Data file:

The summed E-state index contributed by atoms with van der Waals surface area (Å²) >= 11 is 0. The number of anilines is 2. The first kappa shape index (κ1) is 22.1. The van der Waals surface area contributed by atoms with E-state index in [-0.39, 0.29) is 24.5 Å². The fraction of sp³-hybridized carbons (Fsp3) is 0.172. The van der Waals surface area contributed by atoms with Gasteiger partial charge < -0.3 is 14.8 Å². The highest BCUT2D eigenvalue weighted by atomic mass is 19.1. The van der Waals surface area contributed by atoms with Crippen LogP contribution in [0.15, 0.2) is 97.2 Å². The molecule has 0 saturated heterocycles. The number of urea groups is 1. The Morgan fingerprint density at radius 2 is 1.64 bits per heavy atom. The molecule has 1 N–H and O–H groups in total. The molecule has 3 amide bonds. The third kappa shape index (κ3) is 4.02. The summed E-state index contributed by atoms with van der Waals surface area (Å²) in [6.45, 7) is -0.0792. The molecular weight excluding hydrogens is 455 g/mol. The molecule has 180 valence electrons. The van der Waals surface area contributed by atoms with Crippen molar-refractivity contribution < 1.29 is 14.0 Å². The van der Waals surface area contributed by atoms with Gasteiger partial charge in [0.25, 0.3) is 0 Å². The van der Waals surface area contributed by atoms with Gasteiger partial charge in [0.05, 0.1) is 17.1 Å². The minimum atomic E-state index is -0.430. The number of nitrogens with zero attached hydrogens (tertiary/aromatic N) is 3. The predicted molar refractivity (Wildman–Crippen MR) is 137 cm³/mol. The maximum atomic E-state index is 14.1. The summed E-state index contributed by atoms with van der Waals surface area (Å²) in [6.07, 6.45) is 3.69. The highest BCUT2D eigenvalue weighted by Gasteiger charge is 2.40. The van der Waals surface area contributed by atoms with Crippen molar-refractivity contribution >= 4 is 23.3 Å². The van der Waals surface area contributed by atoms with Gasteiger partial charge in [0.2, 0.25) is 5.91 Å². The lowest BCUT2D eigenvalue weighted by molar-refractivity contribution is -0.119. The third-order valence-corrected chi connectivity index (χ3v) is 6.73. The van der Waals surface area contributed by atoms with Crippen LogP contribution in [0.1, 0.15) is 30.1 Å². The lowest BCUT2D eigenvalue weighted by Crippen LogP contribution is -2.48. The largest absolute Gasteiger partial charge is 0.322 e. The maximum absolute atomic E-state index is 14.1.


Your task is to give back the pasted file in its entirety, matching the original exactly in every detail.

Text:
The summed E-state index contributed by atoms with van der Waals surface area (Å²) >= 11 is 0. The number of anilines is 2. The first kappa shape index (κ1) is 22.1. The van der Waals surface area contributed by atoms with E-state index in [-0.39, 0.29) is 24.5 Å². The fraction of sp³-hybridized carbons (Fsp3) is 0.172. The van der Waals surface area contributed by atoms with Gasteiger partial charge < -0.3 is 14.8 Å². The highest BCUT2D eigenvalue weighted by atomic mass is 19.1. The van der Waals surface area contributed by atoms with Crippen LogP contribution in [0.15, 0.2) is 97.2 Å². The molecule has 0 saturated heterocycles. The number of urea groups is 1. The Morgan fingerprint density at radius 2 is 1.64 bits per heavy atom. The molecule has 1 N–H and O–H groups in total. The molecule has 3 amide bonds. The third kappa shape index (κ3) is 4.02. The summed E-state index contributed by atoms with van der Waals surface area (Å²) in [6.45, 7) is -0.0792. The molecular weight excluding hydrogens is 455 g/mol. The molecule has 180 valence electrons. The van der Waals surface area contributed by atoms with Crippen molar-refractivity contribution < 1.29 is 14.0 Å². The van der Waals surface area contributed by atoms with Gasteiger partial charge in [0.25, 0.3) is 0 Å². The van der Waals surface area contributed by atoms with Gasteiger partial charge in [0.05, 0.1) is 17.1 Å². The minimum atomic E-state index is -0.430. The number of nitrogens with zero attached hydrogens (tertiary/aromatic N) is 3. The predicted molar refractivity (Wildman–Crippen MR) is 137 cm³/mol. The maximum atomic E-state index is 14.1. The summed E-state index contributed by atoms with van der Waals surface area (Å²) in [6.07, 6.45) is 3.69. The highest BCUT2D eigenvalue weighted by Gasteiger charge is 2.40. The van der Waals surface area contributed by atoms with Crippen molar-refractivity contribution >= 4 is 23.3 Å². The van der Waals surface area contributed by atoms with Gasteiger partial charge in [0.2, 0.25) is 5.91 Å². The lowest BCUT2D eigenvalue weighted by molar-refractivity contribution is -0.119. The third-order valence-corrected chi connectivity index (χ3v) is 6.73. The van der Waals surface area contributed by atoms with Crippen LogP contribution in [0.1, 0.15) is 30.1 Å². The lowest BCUT2D eigenvalue weighted by Crippen LogP contribution is -2.48. The largest absolute Gasteiger partial charge is 0.322 e. The maximum absolute atomic E-state index is 14.1.